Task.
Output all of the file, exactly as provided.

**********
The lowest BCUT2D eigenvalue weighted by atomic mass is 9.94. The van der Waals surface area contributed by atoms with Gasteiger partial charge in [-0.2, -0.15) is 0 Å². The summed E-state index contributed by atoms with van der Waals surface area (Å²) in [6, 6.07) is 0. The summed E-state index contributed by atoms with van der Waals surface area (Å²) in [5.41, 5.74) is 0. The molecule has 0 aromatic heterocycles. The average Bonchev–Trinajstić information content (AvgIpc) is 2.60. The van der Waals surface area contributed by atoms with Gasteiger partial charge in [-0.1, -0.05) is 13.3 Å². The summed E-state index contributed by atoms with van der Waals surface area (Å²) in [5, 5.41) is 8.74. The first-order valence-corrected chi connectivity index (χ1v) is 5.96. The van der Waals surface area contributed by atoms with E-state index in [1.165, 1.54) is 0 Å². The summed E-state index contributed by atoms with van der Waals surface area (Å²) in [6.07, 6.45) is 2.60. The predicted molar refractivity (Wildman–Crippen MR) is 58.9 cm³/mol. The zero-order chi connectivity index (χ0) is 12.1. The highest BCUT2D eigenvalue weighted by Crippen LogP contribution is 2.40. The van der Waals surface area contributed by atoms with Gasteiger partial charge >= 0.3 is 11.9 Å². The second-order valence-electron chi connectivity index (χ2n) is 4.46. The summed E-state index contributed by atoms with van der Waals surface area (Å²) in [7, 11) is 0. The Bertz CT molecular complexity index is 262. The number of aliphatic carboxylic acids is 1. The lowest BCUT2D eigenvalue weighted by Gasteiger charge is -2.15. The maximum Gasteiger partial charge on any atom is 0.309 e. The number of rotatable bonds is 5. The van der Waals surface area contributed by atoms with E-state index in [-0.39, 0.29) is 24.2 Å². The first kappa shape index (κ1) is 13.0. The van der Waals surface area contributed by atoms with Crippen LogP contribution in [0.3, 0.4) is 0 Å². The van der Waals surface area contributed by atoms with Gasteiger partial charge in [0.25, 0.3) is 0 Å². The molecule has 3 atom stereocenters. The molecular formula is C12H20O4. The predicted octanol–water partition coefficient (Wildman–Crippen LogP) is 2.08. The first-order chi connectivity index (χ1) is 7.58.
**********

The lowest BCUT2D eigenvalue weighted by atomic mass is 9.94. The van der Waals surface area contributed by atoms with Gasteiger partial charge in [-0.2, -0.15) is 0 Å². The summed E-state index contributed by atoms with van der Waals surface area (Å²) in [6, 6.07) is 0. The summed E-state index contributed by atoms with van der Waals surface area (Å²) in [5.41, 5.74) is 0. The molecule has 0 aromatic heterocycles. The average Bonchev–Trinajstić information content (AvgIpc) is 2.60. The van der Waals surface area contributed by atoms with Gasteiger partial charge in [-0.1, -0.05) is 13.3 Å². The summed E-state index contributed by atoms with van der Waals surface area (Å²) in [5, 5.41) is 8.74. The first-order valence-corrected chi connectivity index (χ1v) is 5.96. The van der Waals surface area contributed by atoms with E-state index in [1.165, 1.54) is 0 Å². The summed E-state index contributed by atoms with van der Waals surface area (Å²) in [6.07, 6.45) is 2.60. The predicted molar refractivity (Wildman–Crippen MR) is 58.9 cm³/mol. The zero-order chi connectivity index (χ0) is 12.1. The highest BCUT2D eigenvalue weighted by Crippen LogP contribution is 2.40. The van der Waals surface area contributed by atoms with Gasteiger partial charge >= 0.3 is 11.9 Å². The second-order valence-electron chi connectivity index (χ2n) is 4.46. The summed E-state index contributed by atoms with van der Waals surface area (Å²) in [7, 11) is 0. The Bertz CT molecular complexity index is 262. The number of aliphatic carboxylic acids is 1. The lowest BCUT2D eigenvalue weighted by Gasteiger charge is -2.15. The maximum Gasteiger partial charge on any atom is 0.309 e. The number of rotatable bonds is 5. The van der Waals surface area contributed by atoms with E-state index in [-0.39, 0.29) is 24.2 Å². The first kappa shape index (κ1) is 13.0. The van der Waals surface area contributed by atoms with Crippen LogP contribution in [0.3, 0.4) is 0 Å². The van der Waals surface area contributed by atoms with Gasteiger partial charge in [0.25, 0.3) is 0 Å². The molecule has 3 atom stereocenters. The molecular formula is C12H20O4. The predicted octanol–water partition coefficient (Wildman–Crippen LogP) is 2.08. The first-order chi connectivity index (χ1) is 7.58.